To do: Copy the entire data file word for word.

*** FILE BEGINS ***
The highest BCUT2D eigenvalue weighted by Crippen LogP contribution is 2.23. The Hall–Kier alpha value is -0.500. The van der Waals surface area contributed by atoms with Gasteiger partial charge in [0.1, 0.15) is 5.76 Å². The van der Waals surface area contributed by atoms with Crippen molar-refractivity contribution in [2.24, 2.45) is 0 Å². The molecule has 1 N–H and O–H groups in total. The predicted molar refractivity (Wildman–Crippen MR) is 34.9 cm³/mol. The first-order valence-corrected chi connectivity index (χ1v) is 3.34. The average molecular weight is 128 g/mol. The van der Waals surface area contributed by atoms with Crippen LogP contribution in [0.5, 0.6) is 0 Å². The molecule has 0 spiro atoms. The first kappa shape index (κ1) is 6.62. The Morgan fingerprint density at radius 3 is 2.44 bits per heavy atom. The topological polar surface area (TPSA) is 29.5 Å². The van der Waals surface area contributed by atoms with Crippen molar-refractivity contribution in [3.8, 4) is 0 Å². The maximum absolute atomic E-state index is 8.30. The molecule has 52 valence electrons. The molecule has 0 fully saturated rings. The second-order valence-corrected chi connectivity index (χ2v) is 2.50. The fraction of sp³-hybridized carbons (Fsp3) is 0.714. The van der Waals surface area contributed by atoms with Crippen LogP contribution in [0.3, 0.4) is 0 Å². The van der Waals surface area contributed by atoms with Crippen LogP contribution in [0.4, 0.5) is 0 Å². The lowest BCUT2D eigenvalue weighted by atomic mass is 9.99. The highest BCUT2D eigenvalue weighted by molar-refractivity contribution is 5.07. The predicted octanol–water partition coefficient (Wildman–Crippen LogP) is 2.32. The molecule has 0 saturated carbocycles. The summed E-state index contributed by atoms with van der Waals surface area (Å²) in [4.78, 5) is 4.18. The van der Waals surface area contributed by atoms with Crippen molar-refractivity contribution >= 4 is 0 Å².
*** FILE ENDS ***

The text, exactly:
The highest BCUT2D eigenvalue weighted by Crippen LogP contribution is 2.23. The Hall–Kier alpha value is -0.500. The van der Waals surface area contributed by atoms with Gasteiger partial charge in [0.1, 0.15) is 5.76 Å². The van der Waals surface area contributed by atoms with Crippen molar-refractivity contribution in [2.24, 2.45) is 0 Å². The molecule has 1 N–H and O–H groups in total. The predicted molar refractivity (Wildman–Crippen MR) is 34.9 cm³/mol. The first-order valence-corrected chi connectivity index (χ1v) is 3.34. The average molecular weight is 128 g/mol. The van der Waals surface area contributed by atoms with Crippen LogP contribution in [0.5, 0.6) is 0 Å². The molecule has 0 spiro atoms. The first kappa shape index (κ1) is 6.62. The Morgan fingerprint density at radius 3 is 2.44 bits per heavy atom. The topological polar surface area (TPSA) is 29.5 Å². The van der Waals surface area contributed by atoms with Crippen molar-refractivity contribution in [3.8, 4) is 0 Å². The maximum absolute atomic E-state index is 8.30. The molecule has 52 valence electrons. The molecule has 0 fully saturated rings. The second-order valence-corrected chi connectivity index (χ2v) is 2.50. The fraction of sp³-hybridized carbons (Fsp3) is 0.714. The van der Waals surface area contributed by atoms with Crippen LogP contribution in [0.3, 0.4) is 0 Å². The van der Waals surface area contributed by atoms with Crippen LogP contribution in [0.4, 0.5) is 0 Å². The lowest BCUT2D eigenvalue weighted by atomic mass is 9.99. The highest BCUT2D eigenvalue weighted by molar-refractivity contribution is 5.07. The predicted octanol–water partition coefficient (Wildman–Crippen LogP) is 2.32. The molecule has 0 saturated carbocycles. The summed E-state index contributed by atoms with van der Waals surface area (Å²) in [4.78, 5) is 4.18. The van der Waals surface area contributed by atoms with Crippen molar-refractivity contribution >= 4 is 0 Å².